.comment-link {margin-left:.6em;}

Cat Defender

Exposing the Lies and Crimes of Bird Advocates, Wildlife Biologists, the United States Fish and Wildlife Service, PETA, the Humane Society of the United States, Exterminators, Vivisectors, the Scientific Community, Fur Traffickers, Cloners, Breeders, Designer Pet Purveyors, Hoarders, Motorists, the United States Military, and Other Ailurophobes

Wednesday, December 20, 2017

Thomas Somehow Lives Through the Tubbs Fire in Spite of His Guardians Running Out on Him and Afterwards Being Incarcerated by an Employee of the Cat-Hating National Park Service

Thomas Has Had a Narrow Escape

"He just started clawing at me and slipped out of my arms."
-- Lea Stockham

At approximately 9:43 p.m. on Sunday, October 8th the Tubbs Fire broke out in Calistoga, twenty-seven kilometers northeast of Santa Rosa. The fast-moving blaze traveled nineteen kilometers in the next three hours and was rapidly closing in on Santa Rosa.

Evacuations began at 1:30 a.m. the following morning and on Skyfarm Drive, south of Mark West Spring Road, Dani and Boyd Stockham roused their teenage daughters, fifteen-year-old Lea and sixteen-year-old Grace, and prepared to join their fellow neighbors in fleeing the approaching holocaust. "Get up, get dressed. We got to go," Dani told the girls according to the November 29th edition of the San Francisco Chronicle. (See "Tubbs Fire Victims Thought Their Cat Was Dead and Buried. He Wasn't.") "There's a fire and it's close."

Corralling the girls was easily accomplished in that they did not require any persuading as to the danger that the fire posed to their continued existence. It was an entirely different matter, however, when it came to the family's thirteen-year-old, gray and white resident feline, Thomas. "He just started clawing at me and slipped out of my arms," Lea told the San Francisco Chronicle.

Neither she nor her parents even bothered to so much as go after him; instead, they left him to the mercy of the flames while they hightailed it out of Santa Rosa and to safety. They committed that unconscionable act of perfidy in spite of the fact that he had been an integral part of their family for more than a dozen years.

"I got him when I was two (years old) and he was like my first animal," Lea confessed to KTVU-TV of Oakland on November 29th. (See "Thomas the Cat Reunited with Family Seven Weeks after Going Missing in Santa Rosa Fires.") "Realizing that he was gone was terrible."

Three days later on October 12th, the Stockhams returned to the burned-out rubble that once had been their dwelling and in Thomas' diminutive house on a porch they found the remains of a cat. "It was gray and white and you could just see fur on the back of the head," Dani later related to The Sacramento Bee on November 30th. (See "Family Was Heartbroken over Cat's Apparent Death in Tubbs Fire. Then They Got an Email.") "There was no doubt that it was Thomas."

The family afterwards held a memorial service for him that included a printed program. It is unclear, however, what was done with the victim's remains. They could have been either buried, burned, or casually tossed out in the trash.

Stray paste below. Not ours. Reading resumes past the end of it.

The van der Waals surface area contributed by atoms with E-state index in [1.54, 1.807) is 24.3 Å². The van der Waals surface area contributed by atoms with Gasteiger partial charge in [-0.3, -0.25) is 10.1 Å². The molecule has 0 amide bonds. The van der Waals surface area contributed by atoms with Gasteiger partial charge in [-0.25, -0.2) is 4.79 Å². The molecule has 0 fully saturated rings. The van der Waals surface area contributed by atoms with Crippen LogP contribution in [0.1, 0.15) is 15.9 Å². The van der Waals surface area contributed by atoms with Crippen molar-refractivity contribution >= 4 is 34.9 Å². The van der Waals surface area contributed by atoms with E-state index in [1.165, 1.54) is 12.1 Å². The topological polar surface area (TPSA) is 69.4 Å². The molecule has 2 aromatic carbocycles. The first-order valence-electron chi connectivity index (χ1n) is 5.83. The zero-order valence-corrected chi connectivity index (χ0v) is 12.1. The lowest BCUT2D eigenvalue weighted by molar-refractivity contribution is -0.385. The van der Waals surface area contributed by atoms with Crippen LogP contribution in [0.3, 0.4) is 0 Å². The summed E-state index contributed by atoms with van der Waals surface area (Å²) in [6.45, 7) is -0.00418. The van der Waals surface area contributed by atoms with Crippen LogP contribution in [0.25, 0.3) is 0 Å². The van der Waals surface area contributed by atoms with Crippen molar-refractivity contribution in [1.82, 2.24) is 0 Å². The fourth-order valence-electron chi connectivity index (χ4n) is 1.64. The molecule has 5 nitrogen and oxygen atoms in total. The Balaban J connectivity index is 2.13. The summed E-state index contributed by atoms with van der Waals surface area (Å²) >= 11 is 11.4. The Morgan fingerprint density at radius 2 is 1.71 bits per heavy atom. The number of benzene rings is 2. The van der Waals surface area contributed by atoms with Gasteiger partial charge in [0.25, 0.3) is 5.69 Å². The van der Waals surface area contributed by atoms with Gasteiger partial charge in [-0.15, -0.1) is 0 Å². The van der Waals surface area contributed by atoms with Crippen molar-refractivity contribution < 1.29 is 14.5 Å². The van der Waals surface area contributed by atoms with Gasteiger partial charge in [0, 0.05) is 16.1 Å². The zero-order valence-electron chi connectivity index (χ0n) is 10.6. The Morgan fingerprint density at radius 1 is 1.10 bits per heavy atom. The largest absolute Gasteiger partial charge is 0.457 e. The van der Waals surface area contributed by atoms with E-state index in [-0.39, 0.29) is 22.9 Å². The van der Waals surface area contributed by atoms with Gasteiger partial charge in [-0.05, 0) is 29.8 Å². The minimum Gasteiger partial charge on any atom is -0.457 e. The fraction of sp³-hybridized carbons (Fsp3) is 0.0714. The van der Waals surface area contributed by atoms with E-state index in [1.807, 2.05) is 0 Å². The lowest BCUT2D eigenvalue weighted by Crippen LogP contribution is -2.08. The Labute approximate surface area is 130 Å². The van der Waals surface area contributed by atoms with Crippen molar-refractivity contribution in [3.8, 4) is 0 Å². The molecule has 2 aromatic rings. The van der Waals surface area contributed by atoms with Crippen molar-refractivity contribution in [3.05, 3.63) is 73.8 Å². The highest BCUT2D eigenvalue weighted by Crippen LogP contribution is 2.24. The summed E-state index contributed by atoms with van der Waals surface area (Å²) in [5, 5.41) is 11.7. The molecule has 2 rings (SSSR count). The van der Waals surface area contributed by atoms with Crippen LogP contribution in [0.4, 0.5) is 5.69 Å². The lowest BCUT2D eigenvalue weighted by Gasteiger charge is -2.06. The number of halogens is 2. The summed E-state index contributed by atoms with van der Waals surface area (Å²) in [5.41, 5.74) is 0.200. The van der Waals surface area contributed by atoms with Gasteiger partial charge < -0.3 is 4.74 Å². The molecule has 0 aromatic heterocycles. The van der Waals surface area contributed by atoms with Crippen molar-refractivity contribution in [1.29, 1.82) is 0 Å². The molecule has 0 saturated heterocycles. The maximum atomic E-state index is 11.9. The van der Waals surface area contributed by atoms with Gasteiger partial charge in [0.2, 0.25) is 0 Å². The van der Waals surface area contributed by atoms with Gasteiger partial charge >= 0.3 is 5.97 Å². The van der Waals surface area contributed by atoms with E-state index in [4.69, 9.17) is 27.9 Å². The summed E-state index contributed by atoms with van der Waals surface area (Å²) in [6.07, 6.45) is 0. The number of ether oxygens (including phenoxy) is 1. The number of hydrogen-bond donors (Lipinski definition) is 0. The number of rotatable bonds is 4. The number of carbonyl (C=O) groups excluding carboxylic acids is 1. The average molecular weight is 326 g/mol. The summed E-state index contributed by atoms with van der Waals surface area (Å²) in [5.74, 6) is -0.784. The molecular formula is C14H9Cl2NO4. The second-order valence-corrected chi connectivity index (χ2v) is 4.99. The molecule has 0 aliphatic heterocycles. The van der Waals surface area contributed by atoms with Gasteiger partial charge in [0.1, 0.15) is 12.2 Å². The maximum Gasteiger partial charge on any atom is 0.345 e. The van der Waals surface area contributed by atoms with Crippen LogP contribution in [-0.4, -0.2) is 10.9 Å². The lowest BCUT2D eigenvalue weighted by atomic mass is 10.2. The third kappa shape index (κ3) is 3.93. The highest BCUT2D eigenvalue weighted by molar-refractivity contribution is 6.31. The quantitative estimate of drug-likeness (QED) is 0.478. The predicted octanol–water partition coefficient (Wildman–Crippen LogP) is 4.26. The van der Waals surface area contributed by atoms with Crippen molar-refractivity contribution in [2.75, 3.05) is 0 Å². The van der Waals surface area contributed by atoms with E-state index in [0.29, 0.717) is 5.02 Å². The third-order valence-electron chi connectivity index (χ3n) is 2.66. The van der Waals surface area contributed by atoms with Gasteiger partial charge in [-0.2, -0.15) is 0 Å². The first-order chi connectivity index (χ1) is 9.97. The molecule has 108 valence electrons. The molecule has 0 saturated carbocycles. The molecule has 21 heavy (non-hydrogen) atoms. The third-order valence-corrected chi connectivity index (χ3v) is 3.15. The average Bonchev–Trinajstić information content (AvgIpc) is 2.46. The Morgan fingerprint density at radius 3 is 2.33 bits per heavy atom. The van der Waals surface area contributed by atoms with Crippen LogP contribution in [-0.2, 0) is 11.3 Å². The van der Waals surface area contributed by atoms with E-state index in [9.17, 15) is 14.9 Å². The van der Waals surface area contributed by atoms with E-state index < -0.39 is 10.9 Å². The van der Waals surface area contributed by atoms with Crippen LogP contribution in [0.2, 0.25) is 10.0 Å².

After offering up their obsequies, the Stockhams soon forgot all about Thomas, which was certainly easy enough to have done considering all the other pressing matters that they had on their plates. Then, out of the blue, on November 26th they received an email letter from Avid Microchip of Norco, south of Los Angeles, informing them that Thomas was in fact not dead at all but rather very much still alive.

"Initially we thought it was some kind of cruel scan," Dani later told the San Francisco Chronicle.

Lea was every bit as incredulous as her mother. "When my parents said we got the email, I started crying because I was like, 'No way. This can't be happening'," she related to KTVU-TV.

In fact, she was not fully convinced that he was still alive until she, Grace, and her father went and collected him from an undisclosed location. "I didn't believe it till I saw him like meowing and purring. He knew it was me!" she added to KTVU-TV. "It was amazing. I was so happy."

Once she, too, had been convinced that Thomas was indeed still alive, Lea's mother was equally ecstatic. "Thomas is alive! I can't stop shaking!" she told The Sacramento Bee. "It's a miracle for our family with everything we have lost."

On that point, Lea wholeheartedly concurred. "It was honestly like the best day I had since the fire," she swore to The Sacramento Bee. "It was the greatest day ever."

As it later was revealed, Thomas had been found at around 2 a.m. on November 24th on Split Rail Court which is only 1.44 kilometers north of the Stockhams' old abode. Other than being emaciated and slightly injured, he was said to have been in remarkably good shape.

That was rather amazing in itself in that he not only had been forced to elude the flames but to provide for himself in their aftermath for forty-eight days. How that he was able to have pulled off all of that remains a mystery to this very day.

Thomas Is Reunited with Grace and Lea Stockham

It likewise is puzzling that he never returned home. Of course, it is always conceivable that he did so on numerous occasions but never was able to find any of the Stockhams on the premises. Press reports have not delved into the matter but more than likely they were living elsewhere by that time because their house had been rendered completely uninhabitable.